The Pangea problem

A recent study describes the problem plate tectonics theory has with itself in assembling the supercontinent Pangea.  Here are excerpts.

"Although the existence of Pangea is one of the cornerstones of geology, the mechanisms responsible for its amalgamation are poorly understood."

"The formation of Pangea is primarly recorded in the origin and evolution of the Paleozoic oceans (Iapetus, Rheic, Prototethys) between Laurentia (ancestral North America), Baltica (northwestern Europe), and northern Gondwana (South America-West Africa)."  These oceans had to close for the various parts to come together to make Pangea.

"There is a broad consensus that sinking of cold lithosphere (slab pull) provides 90% of the force needed to drive plate tectonics and is indirectly responsible for upwelling beneath mid-ocean ridges."  "However, if these geodynamic arguments are applied to the early Paleozoic, they fail to predict the formation of Pangea in the correct configuration."

Subduction in the wrong direction
"By the early Paleozoic, Laurentia, Baltica, and Gondwana had separated, resulting in the opening of the Iapetus and Rheic Oceans."  "However,... the dispersing continents should have migrated toward the subduction zones in the exterior paleo-Pacific Ocean [Panthalassa], and it is this ocean that should have closed.  Instead, a wealth of geologic evidence indicates that subduction commenced in the relatively newly formed interior (Iapetus and Rheic) oceans located between Laurentia, Baltica, and Gondwana, and that Pangea assembled as the interior ocean closed."

"Subduction in the paleo-Pacific Ocean [Panthalassa] was clearly well established ~80 million years before subduction commenced in the Iapetus Ocean and before the Rheic Ocean opened."  "Slab pull forces associated with this subduction should have resulted in the migration of the dispersing continents toward the paleo-Pacific subduction zones."  "However, this motion reversed itself when subduction commenced in the relatively newly formed Iapetus and Rheic Oceans between Laurentia, Baltica, and Gondwana."  "Therefore, subduction was not only initiated within the new interior oceans, but the rates of subduction of this relatively young Paleozoic lithosphere must also have overpowered those of the already well-established subduction zones within the exterior (paleo-Pacific) [Panthalassa] ocean."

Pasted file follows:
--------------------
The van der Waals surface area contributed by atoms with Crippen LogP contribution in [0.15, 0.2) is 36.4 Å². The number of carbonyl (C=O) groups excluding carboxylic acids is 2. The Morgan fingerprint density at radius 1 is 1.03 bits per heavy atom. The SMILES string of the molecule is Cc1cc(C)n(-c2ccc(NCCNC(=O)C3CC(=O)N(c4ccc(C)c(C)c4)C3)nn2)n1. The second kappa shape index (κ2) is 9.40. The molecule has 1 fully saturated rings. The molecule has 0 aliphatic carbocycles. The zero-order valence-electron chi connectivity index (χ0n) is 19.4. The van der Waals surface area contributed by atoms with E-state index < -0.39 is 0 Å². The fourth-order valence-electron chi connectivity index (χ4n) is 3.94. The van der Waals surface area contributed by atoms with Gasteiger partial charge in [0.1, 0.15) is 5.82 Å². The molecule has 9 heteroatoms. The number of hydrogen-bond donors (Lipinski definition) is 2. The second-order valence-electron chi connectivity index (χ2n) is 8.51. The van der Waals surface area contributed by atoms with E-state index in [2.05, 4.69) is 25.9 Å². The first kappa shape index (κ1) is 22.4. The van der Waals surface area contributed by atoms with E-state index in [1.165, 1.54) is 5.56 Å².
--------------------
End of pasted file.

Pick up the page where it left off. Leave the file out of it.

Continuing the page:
Next problem: initiating subduction
"A key problem that needs to be addressed in resolving this conundrum is the geodynamic scenario that facilitated the initiation of subduction in the Iapetus and Rheic Oceans and generated sufficient slab pull to drive the dispersing continental fragments toward the Pangea configuration.  Subduction initiation is controversial, although it is generally accepted that initiation at passive margins is mechanically difficult because of the flexural rigidity of the oceanic lithosphere.  No simple modern analogues for such a process have been documented."  They speculate that compression across old transform faults started subduction, although the source of compression and why these and not other transform faults subducted is not addressed.

But the new subduction is too weak
Even so, "subduction zones initiated in this manner cannot pull the large overriding plates toward them, and so cannot be considered a mechanism that began the assembly of Pangea."

They are forced to resort to mantle plumes.
"This conundrum suggests that top-down [plate tectonic] geodynamic forces can be overridden by other forces.  Assuming that continents migrate from geoid highs to geoid lows, the reversal of their movement in the middle Paleozoic implies that the geoid lows became geoid highs.  The mechanisms for this are unclear.  However, one possibility is that the descent of subducted slabs in the paleo-Pacific [Panthalassa] Ocean to the core-mantle boundary thermally insulated that boundary, leading to the ponding of hot mantle material that built up and rose toward the surface as a superplume."  "Such an event would result in a geoid high and enhanced seafloor spreading in the paleo-Pacific [Panthalassa] Ocean that could have been responsible for the reversal in the direction of motion of the continents."  "An Ordovician superplume has been proposed... to account for the period's high sea levels, high paleotemperatures, abundant black shales, and strong biological activity."

The idea of mantle plumes, once almost universally accepted, has become highly controversial.  See

Murphy, J. Brendan, R. Damian Nance. September 2008. The Pangea conundrum. Geology, Vol. 36, No. 9, pp. 703-706.

John Michael Fischer, 2008